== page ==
Friday, July 15, 2005

TERRELL'S TUNEUP: SETTIN' THE WOODS ON FIRE

A version of this appeared in The Santa Fe New Mexican
July 15, 2005


Sleater-Kinney has done it again. With their new album The Woods, This roaring, all-girl, Pacific Northwest trio shows how screaming guitar rock can still have brains, soul and relevance.

In many ways it’s too bad that this group seems destined to never rise above "critics’ darling" status. They keep making wonderful records, critics, including me, and enlightened fans drool and heap praise on them -- and the general public ignores them in favor of vastly inferior dribble.

But, as Mr. Sinatra said, "That’s life."

Believe it or not, Sleater-Kinney has been around now for a whole decade. Their self-titled debut was released in 1995, at the tail-end of the Riot Grrrl scare.

S-K quickly transcended the bonds of the basic girl-punk sound. They kept the same basic arrangement -- the two guitar attack of Corin Tucker and Carrie Brownstein, Tucker’s hopped-up Banshee wail (which I think is the band‘s greatest weapon). And no bass. (Drummer Janet Weiss -- who’s starting to remind me a lot of Mitch Mitchell of the original Jimi Hendrix Experience -- came to the band in the late ‘90s.) But they’ve been growing and evolving through the years without losing their original frantic energy.

The Woods is a logical progression for S-K. In their previous albums their songs rarely if ever hit the four-minute mark. Here, more than half the songs are that long. And one of them -- "Let’s Call it Love" -- is a savage 11-minute frenzy that brings back memories of Steppenwolf‘s "Magic Carpet Ride," The Count Five’s "Psychotic Reaction" and Patti Smith’s "Radio Ethiopia."

Amazingly, The Woods is produced by Dave Fridmann. He’s a member of Mercury Rev and he’s produced albums for that band as well as for The Flaming Lips. In recent years both those bands, thanks largely to Fridmann, have become known for a lush, soundtracky -- some would argue even symphonic -- ambiance. But there’s little if anything on this album to suggest Fridmann’s signature sonic sweetness.

The album starts out with a strange little psycho-sexual Aesop-like fable called "The Fox." The title character notices the birth of a baby duck and bellows (well, at least Tucker bellows) "Land Ho!" This description might sound like a sweet little animal tale (indeed the innocent little duck escapes the wiley fox), but with the blast of feedback that opens the song, the harsh chords and Weiss’ machine-gun drums, nobody will mistake this for a Raffi song.

Love relationships seems to be the main focus of this album.

"What‘s Mine is Yours" starts out bouncy and sexy, with Tucker inviting a lover to "rest your head on this heart of mine." The music builds up to an explosive climax as Tucker wails in a combination of dread and ecstasy. Then, right in the middle of the song there’s a guitar feedback freakout that melds into a grating electric bluesy stomp.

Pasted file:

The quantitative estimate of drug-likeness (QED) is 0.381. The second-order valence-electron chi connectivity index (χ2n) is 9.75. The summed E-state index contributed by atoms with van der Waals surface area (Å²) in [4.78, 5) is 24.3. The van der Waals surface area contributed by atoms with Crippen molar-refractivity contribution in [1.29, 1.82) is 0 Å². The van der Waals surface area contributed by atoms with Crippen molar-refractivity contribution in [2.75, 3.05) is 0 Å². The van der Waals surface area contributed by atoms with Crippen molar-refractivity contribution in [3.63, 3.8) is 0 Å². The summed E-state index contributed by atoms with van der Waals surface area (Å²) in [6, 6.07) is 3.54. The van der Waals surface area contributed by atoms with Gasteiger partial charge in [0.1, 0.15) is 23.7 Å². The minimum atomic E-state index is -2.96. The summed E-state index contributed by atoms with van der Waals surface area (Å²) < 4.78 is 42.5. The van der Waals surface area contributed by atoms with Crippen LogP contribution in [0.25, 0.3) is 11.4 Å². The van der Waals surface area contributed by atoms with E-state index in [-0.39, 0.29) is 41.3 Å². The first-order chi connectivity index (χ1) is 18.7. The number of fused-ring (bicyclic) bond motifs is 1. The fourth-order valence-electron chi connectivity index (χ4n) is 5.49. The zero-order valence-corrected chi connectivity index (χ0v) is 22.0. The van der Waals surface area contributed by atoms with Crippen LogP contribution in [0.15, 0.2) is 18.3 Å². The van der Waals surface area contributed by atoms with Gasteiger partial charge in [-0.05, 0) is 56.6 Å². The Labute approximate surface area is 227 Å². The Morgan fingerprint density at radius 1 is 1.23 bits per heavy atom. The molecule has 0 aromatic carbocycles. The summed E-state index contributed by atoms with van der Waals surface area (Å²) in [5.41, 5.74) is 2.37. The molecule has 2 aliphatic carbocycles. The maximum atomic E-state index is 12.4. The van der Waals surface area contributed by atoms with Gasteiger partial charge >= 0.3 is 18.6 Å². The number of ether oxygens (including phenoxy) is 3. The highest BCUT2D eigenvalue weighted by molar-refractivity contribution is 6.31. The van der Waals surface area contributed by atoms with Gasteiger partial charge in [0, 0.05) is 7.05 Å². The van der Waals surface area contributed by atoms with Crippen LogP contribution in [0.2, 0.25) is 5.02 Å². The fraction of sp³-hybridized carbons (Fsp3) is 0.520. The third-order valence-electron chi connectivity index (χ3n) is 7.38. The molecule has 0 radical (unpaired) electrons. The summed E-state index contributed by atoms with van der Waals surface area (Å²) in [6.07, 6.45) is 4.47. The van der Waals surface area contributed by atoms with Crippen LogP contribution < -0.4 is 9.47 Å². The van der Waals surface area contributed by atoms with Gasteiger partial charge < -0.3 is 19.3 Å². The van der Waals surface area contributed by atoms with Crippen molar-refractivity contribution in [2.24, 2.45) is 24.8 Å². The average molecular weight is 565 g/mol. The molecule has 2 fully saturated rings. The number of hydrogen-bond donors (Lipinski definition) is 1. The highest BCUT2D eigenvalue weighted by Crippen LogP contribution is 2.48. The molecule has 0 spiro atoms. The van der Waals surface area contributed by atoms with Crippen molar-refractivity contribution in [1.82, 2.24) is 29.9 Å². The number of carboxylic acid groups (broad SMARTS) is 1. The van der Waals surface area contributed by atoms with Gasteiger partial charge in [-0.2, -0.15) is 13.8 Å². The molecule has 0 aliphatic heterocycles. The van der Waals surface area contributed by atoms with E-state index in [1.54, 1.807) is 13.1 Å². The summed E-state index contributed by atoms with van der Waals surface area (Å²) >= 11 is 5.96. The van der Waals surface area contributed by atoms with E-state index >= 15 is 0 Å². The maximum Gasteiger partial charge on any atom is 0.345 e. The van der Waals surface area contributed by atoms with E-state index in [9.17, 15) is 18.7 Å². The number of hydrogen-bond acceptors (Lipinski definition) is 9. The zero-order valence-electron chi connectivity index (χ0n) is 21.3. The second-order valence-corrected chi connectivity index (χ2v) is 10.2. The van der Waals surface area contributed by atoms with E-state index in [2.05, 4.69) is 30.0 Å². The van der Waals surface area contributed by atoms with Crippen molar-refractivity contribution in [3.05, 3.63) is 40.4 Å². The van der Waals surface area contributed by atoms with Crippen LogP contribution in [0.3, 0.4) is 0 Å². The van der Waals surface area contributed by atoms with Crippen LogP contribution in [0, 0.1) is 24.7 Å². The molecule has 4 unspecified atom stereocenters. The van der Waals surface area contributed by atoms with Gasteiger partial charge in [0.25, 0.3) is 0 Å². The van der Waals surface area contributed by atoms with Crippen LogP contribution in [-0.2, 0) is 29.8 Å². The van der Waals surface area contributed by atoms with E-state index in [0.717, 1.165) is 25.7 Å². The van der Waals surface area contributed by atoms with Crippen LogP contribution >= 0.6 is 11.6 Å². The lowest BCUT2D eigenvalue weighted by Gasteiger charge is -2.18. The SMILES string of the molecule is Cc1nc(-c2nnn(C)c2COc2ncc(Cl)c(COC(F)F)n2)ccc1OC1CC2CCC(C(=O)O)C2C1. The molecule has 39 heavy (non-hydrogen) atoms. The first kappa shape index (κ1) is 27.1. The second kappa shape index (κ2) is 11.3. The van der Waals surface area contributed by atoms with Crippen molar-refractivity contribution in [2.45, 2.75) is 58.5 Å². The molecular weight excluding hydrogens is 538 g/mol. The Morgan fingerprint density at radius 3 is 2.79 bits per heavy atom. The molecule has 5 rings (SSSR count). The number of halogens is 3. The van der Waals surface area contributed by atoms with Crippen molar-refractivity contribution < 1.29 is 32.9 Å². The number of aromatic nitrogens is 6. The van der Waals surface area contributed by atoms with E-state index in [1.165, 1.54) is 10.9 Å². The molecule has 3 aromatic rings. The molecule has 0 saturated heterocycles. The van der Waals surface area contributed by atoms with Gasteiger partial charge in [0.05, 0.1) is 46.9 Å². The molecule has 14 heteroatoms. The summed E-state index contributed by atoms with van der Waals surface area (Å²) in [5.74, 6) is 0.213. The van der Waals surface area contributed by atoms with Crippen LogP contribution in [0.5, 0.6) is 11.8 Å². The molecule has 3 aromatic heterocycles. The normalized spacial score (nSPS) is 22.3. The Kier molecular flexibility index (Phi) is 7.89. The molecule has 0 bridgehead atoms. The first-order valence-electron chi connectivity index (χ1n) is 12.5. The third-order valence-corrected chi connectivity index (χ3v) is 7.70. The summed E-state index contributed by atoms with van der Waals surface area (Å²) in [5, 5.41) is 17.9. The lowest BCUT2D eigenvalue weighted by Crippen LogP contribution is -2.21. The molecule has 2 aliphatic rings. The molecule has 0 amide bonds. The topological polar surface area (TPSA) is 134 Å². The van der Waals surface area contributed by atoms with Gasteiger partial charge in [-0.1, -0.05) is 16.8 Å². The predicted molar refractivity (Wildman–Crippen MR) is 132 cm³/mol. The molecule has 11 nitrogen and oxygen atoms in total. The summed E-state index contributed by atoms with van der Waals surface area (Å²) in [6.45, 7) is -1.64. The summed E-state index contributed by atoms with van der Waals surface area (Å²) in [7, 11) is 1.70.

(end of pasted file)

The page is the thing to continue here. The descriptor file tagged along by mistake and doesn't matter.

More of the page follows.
"Wilderness" is about a couple that "Said `I do in the month of May/ Said ’I don’t’ the very next day."

But by the end of the song, the relationship between "Kenny and Linda" seems to be a metaphor for a politically divided country: "A family fued/ The Red and the Blue now/ It’s Truth against Truth/ I’ll see you in hell, I don’t mind." This is a reversal of the song "Faraway" on their last album One Beat, which started out as a harrowing account of watching September 11 unfold on television, but then turns those events into a metaphor of the personal: "Why can’t I get along with you?"

Then on "Night Light," which closes the album, the lyrics -- and the foreboding roar of the music, speak of a nightmarish real world, in which your only source of strength is in your loved ones. "How do you do it /This bitter and bloody world/Keep it together and shine for your family …"

The song that stands out for its strangeness here is "Modern Girl." With relatively soft guitars and a sweet harmonica, the initial lyrics sung by Brownstein, remind me of some long-lost sitcom theme, somewhere between The Partridge Family and The Facts of Life: "My baby loves me/I’m so happy/Happiness makes me a modern girl … My whole life/was like a picture/ on a sunny day …"

Of course there’s a sinister undercurrent here. By the last verse, the drums come in and it’s "anger" that makes her a modern girl . Her money won’t buy nothing’ and she’s sick of the "Brave New World."

Besides these fine new songs, one thing I like about The Woods is that includes a DVD of the band performing live. Alas, it’s only four songs, but watching Sleater-Kinney in action makes you appreciate them even more.

Also Recommended:
*Before the Poison
by Marianne Faithful. It’s not hard to imagine Marianne Faithful as Sleater-Kinney’s mom. Faithful doesn’t really sound like S-K -- certainly her weathered heroin-and-cigarette-damaged voiced couldn’t handle a fraction of Tucker’s crazy wails, though I bet Sleater could do a powerful version of Faithfull’s insane tirade of sexual betrayal "Why d’ya Do It?"

On her latest album, released early this year, Faithful teams up with a couple of other rockers who could pass as her spiritual children -- P.J. Harvey and Nick Cave. Echoes of Faithful’s 1979 "comeback" album Broken English can certainly be heard in the works of Harvey and Cave.

Harvey wrote or co-wrote five of the 10 songs here, while Cave co-wrote three songs with Faithful, including the glorious screechy rocker "Desperanto."

While Faithful’s more morose songs — like "Crazy Love" and Harvey’s "In the Factory" — can be addictive, so to speak, I wish more of Before the Poison rocked like "Deperanto" and Harvey’s "My Friends Have."

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